Wednesday, November 6, 2013

How Much Force Would You Feel When Being Hit by a Slap Shot?

As we're getting further into hockey season and there have already been some amazing shots, I wanted to look at the physics behind one of the most impressive shots in the sport to pull off, the slap shot. I wanted to find out how much force was exerted by the puck on a goalie and how much work was done by the puck during a slap shot.

Assumptions:

  • the puck was at rest before it was hit
  • the puck was about 40 ft away from the goalie
  • the puck accelerated at a constant rate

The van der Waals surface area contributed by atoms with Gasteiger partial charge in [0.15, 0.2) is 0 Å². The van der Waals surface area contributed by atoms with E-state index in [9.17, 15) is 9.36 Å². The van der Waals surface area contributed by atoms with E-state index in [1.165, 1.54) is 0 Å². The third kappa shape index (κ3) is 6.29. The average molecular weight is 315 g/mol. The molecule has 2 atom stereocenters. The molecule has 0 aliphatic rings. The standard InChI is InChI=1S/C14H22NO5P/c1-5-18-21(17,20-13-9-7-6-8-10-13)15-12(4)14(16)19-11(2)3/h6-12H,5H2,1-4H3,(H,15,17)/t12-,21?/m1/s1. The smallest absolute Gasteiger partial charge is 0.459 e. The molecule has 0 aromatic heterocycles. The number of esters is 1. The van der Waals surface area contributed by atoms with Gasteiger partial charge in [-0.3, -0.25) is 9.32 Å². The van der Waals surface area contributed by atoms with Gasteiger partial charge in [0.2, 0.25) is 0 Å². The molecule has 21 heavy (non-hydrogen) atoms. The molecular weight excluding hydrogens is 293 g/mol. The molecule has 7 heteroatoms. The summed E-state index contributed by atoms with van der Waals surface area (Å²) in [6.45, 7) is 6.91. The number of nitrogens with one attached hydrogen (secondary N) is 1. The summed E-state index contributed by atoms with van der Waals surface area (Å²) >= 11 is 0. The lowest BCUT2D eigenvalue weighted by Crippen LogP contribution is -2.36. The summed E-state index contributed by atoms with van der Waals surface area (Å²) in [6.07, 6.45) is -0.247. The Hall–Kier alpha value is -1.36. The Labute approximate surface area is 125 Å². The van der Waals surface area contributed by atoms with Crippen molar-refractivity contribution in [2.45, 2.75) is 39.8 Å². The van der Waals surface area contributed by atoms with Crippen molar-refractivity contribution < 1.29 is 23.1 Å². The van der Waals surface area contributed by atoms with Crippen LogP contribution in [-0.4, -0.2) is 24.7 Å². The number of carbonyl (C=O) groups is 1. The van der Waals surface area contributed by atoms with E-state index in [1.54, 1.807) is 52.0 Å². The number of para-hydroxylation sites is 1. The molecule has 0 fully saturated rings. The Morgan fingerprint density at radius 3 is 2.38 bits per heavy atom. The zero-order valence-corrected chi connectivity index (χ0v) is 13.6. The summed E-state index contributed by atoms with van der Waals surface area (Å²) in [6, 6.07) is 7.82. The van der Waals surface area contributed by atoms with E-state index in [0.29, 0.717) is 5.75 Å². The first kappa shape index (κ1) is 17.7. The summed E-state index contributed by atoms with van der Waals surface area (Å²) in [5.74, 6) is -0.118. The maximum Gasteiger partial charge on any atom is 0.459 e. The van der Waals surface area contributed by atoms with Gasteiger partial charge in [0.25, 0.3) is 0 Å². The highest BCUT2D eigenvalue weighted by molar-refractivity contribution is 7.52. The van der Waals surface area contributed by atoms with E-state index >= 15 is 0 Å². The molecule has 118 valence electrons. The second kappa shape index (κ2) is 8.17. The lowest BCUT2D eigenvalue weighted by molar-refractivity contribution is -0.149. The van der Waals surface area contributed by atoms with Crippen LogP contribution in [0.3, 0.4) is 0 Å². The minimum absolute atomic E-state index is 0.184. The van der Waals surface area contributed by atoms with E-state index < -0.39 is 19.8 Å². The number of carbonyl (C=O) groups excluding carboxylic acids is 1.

What we know:

  • mpuck = 6 ounces = 0.17 kg
  • vo = 0 m/s
  • vf = 108.8 mph (fastest slap shot ever recorded in NHL) = 48.6 m/s
  • t = 0.5 s
  • d = 40ft = 12.192 m
Calculations:

  • a = (vf - vo) / t = (48.6 - 0) / 0.5 = 97.25 m/s^2
  • F = ma = .17(97.25) = 16.53 N
  • W = Fd = 16.53(12.192) = 201 J
For an object with such a small mass, a hockey puck can sure impact a goalie with a decently-sized force when it is propelled forward by a slap shot. It also does quite a bit of work.

Resources:
http://sportsillustrated.cnn.com/nhl/news/20130308/top-10-nhl-slap-shots-of-all-time/

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